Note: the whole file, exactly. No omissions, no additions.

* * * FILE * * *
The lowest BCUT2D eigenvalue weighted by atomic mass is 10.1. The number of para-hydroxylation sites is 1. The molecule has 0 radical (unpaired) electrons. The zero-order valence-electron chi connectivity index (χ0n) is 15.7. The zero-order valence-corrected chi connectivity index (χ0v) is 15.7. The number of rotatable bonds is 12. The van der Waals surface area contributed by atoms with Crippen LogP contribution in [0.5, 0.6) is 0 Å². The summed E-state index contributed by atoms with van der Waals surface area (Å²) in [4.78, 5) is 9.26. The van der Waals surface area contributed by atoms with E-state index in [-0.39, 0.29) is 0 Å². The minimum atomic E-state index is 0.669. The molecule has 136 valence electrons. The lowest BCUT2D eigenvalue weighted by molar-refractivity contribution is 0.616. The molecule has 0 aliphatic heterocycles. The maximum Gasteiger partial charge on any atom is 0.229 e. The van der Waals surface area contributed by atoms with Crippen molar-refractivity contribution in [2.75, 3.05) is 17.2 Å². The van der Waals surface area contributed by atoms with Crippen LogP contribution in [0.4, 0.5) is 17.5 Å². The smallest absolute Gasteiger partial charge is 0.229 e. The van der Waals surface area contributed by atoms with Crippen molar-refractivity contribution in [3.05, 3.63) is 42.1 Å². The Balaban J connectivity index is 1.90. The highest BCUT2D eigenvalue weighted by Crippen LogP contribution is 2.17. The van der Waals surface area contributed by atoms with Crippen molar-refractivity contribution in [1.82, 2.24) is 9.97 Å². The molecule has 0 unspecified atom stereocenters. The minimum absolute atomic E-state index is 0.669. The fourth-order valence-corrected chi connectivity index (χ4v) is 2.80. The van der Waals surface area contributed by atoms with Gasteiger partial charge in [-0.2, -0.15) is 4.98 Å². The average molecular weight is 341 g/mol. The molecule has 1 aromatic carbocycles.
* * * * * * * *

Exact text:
The lowest BCUT2D eigenvalue weighted by atomic mass is 10.1. The number of para-hydroxylation sites is 1. The molecule has 0 radical (unpaired) electrons. The zero-order valence-electron chi connectivity index (χ0n) is 15.7. The zero-order valence-corrected chi connectivity index (χ0v) is 15.7. The number of rotatable bonds is 12. The van der Waals surface area contributed by atoms with Crippen LogP contribution in [0.5, 0.6) is 0 Å². The summed E-state index contributed by atoms with van der Waals surface area (Å²) in [4.78, 5) is 9.26. The van der Waals surface area contributed by atoms with E-state index in [-0.39, 0.29) is 0 Å². The minimum atomic E-state index is 0.669. The molecule has 136 valence electrons. The lowest BCUT2D eigenvalue weighted by molar-refractivity contribution is 0.616. The molecule has 0 aliphatic heterocycles. The maximum Gasteiger partial charge on any atom is 0.229 e. The van der Waals surface area contributed by atoms with Crippen molar-refractivity contribution in [2.75, 3.05) is 17.2 Å². The van der Waals surface area contributed by atoms with Crippen LogP contribution in [0.4, 0.5) is 17.5 Å². The smallest absolute Gasteiger partial charge is 0.229 e. The van der Waals surface area contributed by atoms with Crippen molar-refractivity contribution in [3.05, 3.63) is 42.1 Å². The Balaban J connectivity index is 1.90. The highest BCUT2D eigenvalue weighted by Crippen LogP contribution is 2.17. The van der Waals surface area contributed by atoms with Crippen molar-refractivity contribution in [1.82, 2.24) is 9.97 Å². The molecule has 0 unspecified atom stereocenters. The minimum absolute atomic E-state index is 0.669. The fourth-order valence-corrected chi connectivity index (χ4v) is 2.80. The van der Waals surface area contributed by atoms with Gasteiger partial charge in [-0.2, -0.15) is 4.98 Å². The average molecular weight is 341 g/mol. The molecule has 1 aromatic carbocycles.